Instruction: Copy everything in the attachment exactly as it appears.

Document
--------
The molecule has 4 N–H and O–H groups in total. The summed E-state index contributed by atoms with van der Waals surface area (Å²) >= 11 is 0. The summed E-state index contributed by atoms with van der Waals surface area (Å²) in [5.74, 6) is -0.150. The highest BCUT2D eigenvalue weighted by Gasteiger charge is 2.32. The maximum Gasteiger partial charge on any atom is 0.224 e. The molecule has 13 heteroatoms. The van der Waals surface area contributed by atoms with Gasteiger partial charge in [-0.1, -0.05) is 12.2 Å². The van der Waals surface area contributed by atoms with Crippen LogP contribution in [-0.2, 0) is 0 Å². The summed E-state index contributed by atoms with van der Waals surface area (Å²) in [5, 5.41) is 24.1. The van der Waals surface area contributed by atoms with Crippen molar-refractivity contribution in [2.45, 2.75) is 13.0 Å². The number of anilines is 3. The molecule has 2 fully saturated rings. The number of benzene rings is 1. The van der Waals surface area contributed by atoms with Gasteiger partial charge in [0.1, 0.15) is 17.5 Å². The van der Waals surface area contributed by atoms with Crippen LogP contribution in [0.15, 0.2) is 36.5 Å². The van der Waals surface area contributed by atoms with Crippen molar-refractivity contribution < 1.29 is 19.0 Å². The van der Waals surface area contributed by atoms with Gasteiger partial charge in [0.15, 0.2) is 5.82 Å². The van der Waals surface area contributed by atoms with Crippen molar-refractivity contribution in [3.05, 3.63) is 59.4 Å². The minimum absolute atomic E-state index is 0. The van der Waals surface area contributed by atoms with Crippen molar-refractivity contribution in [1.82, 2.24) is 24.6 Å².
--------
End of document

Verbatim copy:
The molecule has 4 N–H and O–H groups in total. The summed E-state index contributed by atoms with van der Waals surface area (Å²) >= 11 is 0. The summed E-state index contributed by atoms with van der Waals surface area (Å²) in [5.74, 6) is -0.150. The highest BCUT2D eigenvalue weighted by Gasteiger charge is 2.32. The maximum Gasteiger partial charge on any atom is 0.224 e. The molecule has 13 heteroatoms. The van der Waals surface area contributed by atoms with Gasteiger partial charge in [-0.1, -0.05) is 12.2 Å². The van der Waals surface area contributed by atoms with Crippen LogP contribution in [-0.2, 0) is 0 Å². The summed E-state index contributed by atoms with van der Waals surface area (Å²) in [5, 5.41) is 24.1. The van der Waals surface area contributed by atoms with Crippen molar-refractivity contribution in [2.45, 2.75) is 13.0 Å². The number of anilines is 3. The molecule has 2 fully saturated rings. The number of benzene rings is 1. The van der Waals surface area contributed by atoms with Gasteiger partial charge in [0.1, 0.15) is 17.5 Å². The van der Waals surface area contributed by atoms with Crippen LogP contribution in [0.15, 0.2) is 36.5 Å². The van der Waals surface area contributed by atoms with Crippen molar-refractivity contribution < 1.29 is 19.0 Å². The van der Waals surface area contributed by atoms with Gasteiger partial charge in [0.15, 0.2) is 5.82 Å². The van der Waals surface area contributed by atoms with Crippen molar-refractivity contribution in [3.05, 3.63) is 59.4 Å². The minimum absolute atomic E-state index is 0. The van der Waals surface area contributed by atoms with Crippen molar-refractivity contribution in [1.82, 2.24) is 24.6 Å².